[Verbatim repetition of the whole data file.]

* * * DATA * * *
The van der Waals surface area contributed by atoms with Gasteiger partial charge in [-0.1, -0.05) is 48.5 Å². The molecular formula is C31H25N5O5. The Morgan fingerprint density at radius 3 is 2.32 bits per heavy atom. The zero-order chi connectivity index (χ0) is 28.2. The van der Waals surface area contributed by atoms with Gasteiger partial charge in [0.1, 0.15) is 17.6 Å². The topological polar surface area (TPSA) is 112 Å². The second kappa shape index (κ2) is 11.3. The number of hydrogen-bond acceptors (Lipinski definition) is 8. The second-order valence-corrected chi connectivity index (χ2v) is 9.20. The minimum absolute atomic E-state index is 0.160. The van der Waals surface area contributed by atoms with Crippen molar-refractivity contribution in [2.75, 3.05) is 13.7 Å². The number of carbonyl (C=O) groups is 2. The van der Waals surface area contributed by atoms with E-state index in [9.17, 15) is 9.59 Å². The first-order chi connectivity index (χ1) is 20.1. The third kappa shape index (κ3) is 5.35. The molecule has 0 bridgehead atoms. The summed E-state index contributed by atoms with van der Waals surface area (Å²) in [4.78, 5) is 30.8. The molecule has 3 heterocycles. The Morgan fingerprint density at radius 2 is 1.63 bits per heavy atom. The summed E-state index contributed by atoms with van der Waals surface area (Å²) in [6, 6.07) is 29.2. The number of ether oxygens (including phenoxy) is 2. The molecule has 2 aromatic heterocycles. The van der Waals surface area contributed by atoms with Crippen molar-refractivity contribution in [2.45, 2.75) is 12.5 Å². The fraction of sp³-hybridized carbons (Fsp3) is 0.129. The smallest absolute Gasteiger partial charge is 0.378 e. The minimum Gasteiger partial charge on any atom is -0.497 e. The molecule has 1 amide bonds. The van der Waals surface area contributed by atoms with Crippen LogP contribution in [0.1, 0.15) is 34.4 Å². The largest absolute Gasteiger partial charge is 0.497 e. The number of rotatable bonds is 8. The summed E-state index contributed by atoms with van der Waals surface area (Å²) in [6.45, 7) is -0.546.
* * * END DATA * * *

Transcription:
The van der Waals surface area contributed by atoms with Gasteiger partial charge in [-0.1, -0.05) is 48.5 Å². The molecular formula is C31H25N5O5. The Morgan fingerprint density at radius 3 is 2.32 bits per heavy atom. The zero-order chi connectivity index (χ0) is 28.2. The van der Waals surface area contributed by atoms with Gasteiger partial charge in [0.1, 0.15) is 17.6 Å². The topological polar surface area (TPSA) is 112 Å². The second kappa shape index (κ2) is 11.3. The number of hydrogen-bond acceptors (Lipinski definition) is 8. The second-order valence-corrected chi connectivity index (χ2v) is 9.20. The minimum absolute atomic E-state index is 0.160. The van der Waals surface area contributed by atoms with Crippen molar-refractivity contribution in [2.75, 3.05) is 13.7 Å². The number of carbonyl (C=O) groups is 2. The van der Waals surface area contributed by atoms with E-state index in [9.17, 15) is 9.59 Å². The first-order chi connectivity index (χ1) is 20.1. The third kappa shape index (κ3) is 5.35. The molecule has 0 bridgehead atoms. The summed E-state index contributed by atoms with van der Waals surface area (Å²) in [4.78, 5) is 30.8. The molecule has 3 heterocycles. The Morgan fingerprint density at radius 2 is 1.63 bits per heavy atom. The summed E-state index contributed by atoms with van der Waals surface area (Å²) in [6, 6.07) is 29.2. The number of ether oxygens (including phenoxy) is 2. The molecule has 2 aromatic heterocycles. The van der Waals surface area contributed by atoms with Crippen molar-refractivity contribution in [2.45, 2.75) is 12.5 Å². The fraction of sp³-hybridized carbons (Fsp3) is 0.129. The smallest absolute Gasteiger partial charge is 0.378 e. The minimum Gasteiger partial charge on any atom is -0.497 e. The molecule has 1 amide bonds. The van der Waals surface area contributed by atoms with Crippen LogP contribution in [0.1, 0.15) is 34.4 Å². The largest absolute Gasteiger partial charge is 0.497 e. The number of rotatable bonds is 8. The summed E-state index contributed by atoms with van der Waals surface area (Å²) in [6.45, 7) is -0.546.